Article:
During Phase II of culinary school, we occasionally had guests instructors. Without a doubt, the most memorable teacher for me was Shirley O. Corriher. When Chef Patrice told us she’d be speaking, I didn’t immediately recognize her name. However, the moment she walked into our classroom, I was filled with star struck recognition.
Shirley is a food scientist who was often featured on early seasons of Alton Brown’s Good Eats. Hardly a major celebrity, but I was smitten. As I watched and took notes, she demonstrated how to prepare her “tender flaky biscuits” (a single bite, fresh from the convection oven justified their name).
When she began talking about umami, it was hard not to notice Chef Patrice smirking in the back of the classroom. You could feel hot coals of disdain radiating off him. Not one to stray from classic French technique, Chef had made it abundantly clear that he believed umami was a joke, and our guest instructor was contradicting him. He began interjecting challenges, and Shirley’s responses were light hearted and charming. It was her lesson and she owned it. I loved her.
Despite what my Phase II chef believed, umami is legit. Translated from Japanese, the word literally means a “pleasant savory taste.” I recently took a class on umami where we sampled various soy and tamari sauces to compare umami levels. When viewing it as the fifth taste after sweet, sour, bitter and salty, it is perceived through receptors specific to glutamate and total nitrogen. In addition to soy sauce, good sources of umami include (but are not limited to) cheese, cured meats, broths, fish (and fish sauce), tomatoes, seaweed, fermented products, and mushrooms.
Adding umami to recipes is an excellent way to replace the “meaty” savoriness that’s lacking in many vegetarian and vegan recipes. Mushrooms are a perfect main ingredient in vegetarian pot pie. If you’re not vegetarian, you can use a chicken stock in place of the vegetable stock to add even more umami. Caramelizing the mushrooms in the first step intensifies the savoriness. I’ve used crimini mushrooms, but any variety will work in this recipe. Shiitakes, portobellos, oysters, button mushrooms… you can also try using a mix. The truffle oil is optional, but I recommend it. I’ve used such a small amount that it won’t overwhelm the other flavors. In fact, you will barely notice the flavor, but it creates a subtle, worthy enhancement.
- 4 ounces (8 tablespoons) unsalted butter
- 12 ounces mushrooms (approximately 4 cups), quartered (I used crimini, see notes)
- 2 cups yellow onion (approximately 1 large), finely chopped
- ¾ cup celery (approximately 3 ribs), finely chopped
- 1 cup carrots (approximately 1 carrot), finely chopped
- 2 cloves garlic, minced
- ½ cup all-purpose flour
- 1 tablespoon brandy
- 2½ cups vegetable or chicken stock, either homemade or low sodium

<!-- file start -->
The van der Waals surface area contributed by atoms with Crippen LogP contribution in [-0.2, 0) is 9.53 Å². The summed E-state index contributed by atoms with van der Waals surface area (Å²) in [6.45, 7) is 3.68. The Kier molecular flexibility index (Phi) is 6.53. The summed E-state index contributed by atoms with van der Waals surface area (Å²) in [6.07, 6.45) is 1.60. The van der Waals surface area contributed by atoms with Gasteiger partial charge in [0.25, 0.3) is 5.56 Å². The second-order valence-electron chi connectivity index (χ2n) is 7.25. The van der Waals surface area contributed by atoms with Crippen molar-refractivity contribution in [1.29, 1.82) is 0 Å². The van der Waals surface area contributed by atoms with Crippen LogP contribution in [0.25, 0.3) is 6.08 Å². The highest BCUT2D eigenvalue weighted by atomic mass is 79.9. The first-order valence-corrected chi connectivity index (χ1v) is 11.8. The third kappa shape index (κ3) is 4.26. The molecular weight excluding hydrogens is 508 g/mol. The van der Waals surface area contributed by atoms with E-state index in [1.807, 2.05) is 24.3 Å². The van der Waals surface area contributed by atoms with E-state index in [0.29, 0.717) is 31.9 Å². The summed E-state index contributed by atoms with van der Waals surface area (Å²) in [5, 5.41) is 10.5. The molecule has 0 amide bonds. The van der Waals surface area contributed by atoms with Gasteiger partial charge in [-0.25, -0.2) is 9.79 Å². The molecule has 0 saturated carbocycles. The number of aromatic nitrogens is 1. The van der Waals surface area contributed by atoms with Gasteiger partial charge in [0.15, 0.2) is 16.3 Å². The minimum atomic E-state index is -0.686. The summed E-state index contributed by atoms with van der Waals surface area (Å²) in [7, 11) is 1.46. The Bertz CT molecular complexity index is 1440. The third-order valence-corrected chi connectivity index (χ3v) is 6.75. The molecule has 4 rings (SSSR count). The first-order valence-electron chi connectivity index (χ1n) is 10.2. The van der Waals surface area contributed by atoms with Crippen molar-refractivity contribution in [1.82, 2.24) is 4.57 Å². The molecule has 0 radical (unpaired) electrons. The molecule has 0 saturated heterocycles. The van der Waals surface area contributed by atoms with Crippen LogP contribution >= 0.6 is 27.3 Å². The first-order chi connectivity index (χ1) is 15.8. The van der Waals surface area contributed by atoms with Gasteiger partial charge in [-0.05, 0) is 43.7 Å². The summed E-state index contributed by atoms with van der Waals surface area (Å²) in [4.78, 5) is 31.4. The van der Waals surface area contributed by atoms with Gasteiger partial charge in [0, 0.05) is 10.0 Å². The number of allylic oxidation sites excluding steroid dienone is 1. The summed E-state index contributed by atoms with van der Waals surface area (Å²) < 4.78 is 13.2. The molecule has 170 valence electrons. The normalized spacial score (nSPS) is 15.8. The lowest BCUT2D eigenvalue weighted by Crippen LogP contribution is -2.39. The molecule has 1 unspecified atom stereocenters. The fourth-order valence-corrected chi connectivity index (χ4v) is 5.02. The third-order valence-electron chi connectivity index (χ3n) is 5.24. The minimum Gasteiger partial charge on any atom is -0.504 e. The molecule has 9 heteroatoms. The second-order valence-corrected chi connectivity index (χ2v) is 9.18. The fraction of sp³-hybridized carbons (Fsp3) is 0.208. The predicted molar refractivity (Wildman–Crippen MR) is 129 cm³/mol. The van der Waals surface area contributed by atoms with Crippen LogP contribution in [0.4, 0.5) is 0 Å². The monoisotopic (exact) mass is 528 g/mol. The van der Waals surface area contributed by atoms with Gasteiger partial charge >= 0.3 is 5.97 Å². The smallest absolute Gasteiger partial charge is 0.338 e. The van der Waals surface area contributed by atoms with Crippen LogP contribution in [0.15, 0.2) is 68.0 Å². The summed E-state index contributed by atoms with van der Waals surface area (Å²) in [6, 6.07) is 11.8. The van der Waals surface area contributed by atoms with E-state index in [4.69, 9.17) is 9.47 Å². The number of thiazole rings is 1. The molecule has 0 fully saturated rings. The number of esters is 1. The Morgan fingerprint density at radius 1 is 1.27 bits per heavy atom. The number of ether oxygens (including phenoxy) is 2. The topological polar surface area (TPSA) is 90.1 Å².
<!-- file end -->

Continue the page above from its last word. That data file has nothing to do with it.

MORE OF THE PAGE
- ¼ teaspoon sweet paprika
- ¼ cup heavy cream
- optional: ½ teaspoon good quality white truffle oil
- leaves from 3 springs of thyme
- ¼ cup packed flat leaf parsley, finely chopped
- 1½ teaspoons kosher salt
- ½ teaspoon ground black pepper
- 1 sheet puff pastry
- 1 egg, lightly beaten
- Heat a large dutch oven or heavy bottom saucepan over low heat, and add 1 tablespoon of the butter. Add the mushrooms along with a pinch of salt and sweat them, stirring periodically, to release some of their natural liquid. After the mushrooms have softened up, approximately 3-4 minutes, turn the heat up to medium and allow them to caramelize for several minutes. Remove the mushrooms from the pan, set aside, and turn the heat down to medium-low.
- Melt the remaining butter over medium-low heat and add the onions, celery and carrots. Cook for 5-7 minutes until soft, then add the garlic and cook for an additional minute, stirring periodically. Add the flour and cook for 3-4 minutes. Add the brandy, stock, paprika, and cooked mushrooms.
- Bring to a simmer and allow the sauce to thicken, stirring periodically, for 3-5 minutes. Stir in the heavy cream and remove from the heat. Add the truffle oil (if using), thyme, and parsley. Stir in the salt and pepper. Taste; add more if desired.
- Preheat the oven to 425 degrees F. Divide the filling into 4 souffle-sized ramekins (approximately 4x2 inches) and place on a baking sheet.
- On a lightly floured surface, roll the puff pastry thin and cut 4 rounds approximately ½ - 1 inch larger than the width of the ramekins. Brush egg wash on the rim of each ramekin and ½ inch down the sides. Top with the puff pastry, folding the excess over and gently pressing it against the ramekins (a fork can also be lightly pressed against the puff to help seal it to the dish). Brush the top of the dough with egg wash and use a small knife to poke 3 small holes in the top of each pot pie.
- Bake for 20-25 minutes, or until the tops are golden brown. Allow to cool briefly before serving.